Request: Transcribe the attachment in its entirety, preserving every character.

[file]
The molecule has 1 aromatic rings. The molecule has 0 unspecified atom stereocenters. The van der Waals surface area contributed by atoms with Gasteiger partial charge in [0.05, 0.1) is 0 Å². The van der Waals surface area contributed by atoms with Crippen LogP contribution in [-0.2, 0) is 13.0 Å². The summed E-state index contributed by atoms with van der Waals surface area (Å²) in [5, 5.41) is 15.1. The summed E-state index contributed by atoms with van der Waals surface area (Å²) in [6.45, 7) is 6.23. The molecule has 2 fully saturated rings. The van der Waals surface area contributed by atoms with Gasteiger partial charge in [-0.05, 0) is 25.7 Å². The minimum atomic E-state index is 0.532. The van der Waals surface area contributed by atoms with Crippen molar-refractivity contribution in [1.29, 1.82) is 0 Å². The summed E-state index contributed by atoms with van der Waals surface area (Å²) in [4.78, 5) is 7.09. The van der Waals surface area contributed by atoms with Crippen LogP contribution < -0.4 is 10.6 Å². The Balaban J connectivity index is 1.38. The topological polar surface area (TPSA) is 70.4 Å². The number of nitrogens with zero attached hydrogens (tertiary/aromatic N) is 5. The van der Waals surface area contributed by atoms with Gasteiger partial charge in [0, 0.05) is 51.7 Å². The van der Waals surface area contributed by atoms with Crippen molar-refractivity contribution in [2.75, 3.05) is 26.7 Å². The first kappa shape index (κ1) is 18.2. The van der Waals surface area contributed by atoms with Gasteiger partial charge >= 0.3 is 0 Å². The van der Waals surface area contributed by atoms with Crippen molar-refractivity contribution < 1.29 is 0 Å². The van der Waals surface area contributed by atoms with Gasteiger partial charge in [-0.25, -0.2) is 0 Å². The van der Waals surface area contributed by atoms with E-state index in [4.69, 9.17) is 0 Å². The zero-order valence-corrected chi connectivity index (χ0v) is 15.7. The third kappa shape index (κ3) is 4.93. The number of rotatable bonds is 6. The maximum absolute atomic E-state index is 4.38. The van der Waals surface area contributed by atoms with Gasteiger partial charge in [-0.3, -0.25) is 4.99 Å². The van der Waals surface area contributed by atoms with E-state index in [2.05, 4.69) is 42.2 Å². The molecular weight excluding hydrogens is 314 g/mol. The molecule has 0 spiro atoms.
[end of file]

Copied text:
The molecule has 1 aromatic rings. The molecule has 0 unspecified atom stereocenters. The van der Waals surface area contributed by atoms with Gasteiger partial charge in [0.05, 0.1) is 0 Å². The van der Waals surface area contributed by atoms with Crippen LogP contribution in [-0.2, 0) is 13.0 Å². The summed E-state index contributed by atoms with van der Waals surface area (Å²) in [5, 5.41) is 15.1. The summed E-state index contributed by atoms with van der Waals surface area (Å²) in [6.45, 7) is 6.23. The molecule has 2 fully saturated rings. The van der Waals surface area contributed by atoms with Gasteiger partial charge in [-0.05, 0) is 25.7 Å². The minimum atomic E-state index is 0.532. The van der Waals surface area contributed by atoms with Crippen molar-refractivity contribution in [1.29, 1.82) is 0 Å². The summed E-state index contributed by atoms with van der Waals surface area (Å²) in [4.78, 5) is 7.09. The van der Waals surface area contributed by atoms with Crippen LogP contribution < -0.4 is 10.6 Å². The Balaban J connectivity index is 1.38. The topological polar surface area (TPSA) is 70.4 Å². The number of nitrogens with zero attached hydrogens (tertiary/aromatic N) is 5. The van der Waals surface area contributed by atoms with Gasteiger partial charge in [0, 0.05) is 51.7 Å². The van der Waals surface area contributed by atoms with Crippen molar-refractivity contribution in [2.75, 3.05) is 26.7 Å². The first kappa shape index (κ1) is 18.2. The van der Waals surface area contributed by atoms with Gasteiger partial charge >= 0.3 is 0 Å². The van der Waals surface area contributed by atoms with Crippen molar-refractivity contribution < 1.29 is 0 Å². The van der Waals surface area contributed by atoms with Gasteiger partial charge in [-0.25, -0.2) is 0 Å². The van der Waals surface area contributed by atoms with E-state index in [4.69, 9.17) is 0 Å². The zero-order valence-corrected chi connectivity index (χ0v) is 15.7. The third kappa shape index (κ3) is 4.93. The number of rotatable bonds is 6. The maximum absolute atomic E-state index is 4.38. The van der Waals surface area contributed by atoms with Gasteiger partial charge in [-0.3, -0.25) is 4.99 Å². The van der Waals surface area contributed by atoms with E-state index in [2.05, 4.69) is 42.2 Å². The molecular weight excluding hydrogens is 314 g/mol. The molecule has 0 spiro atoms.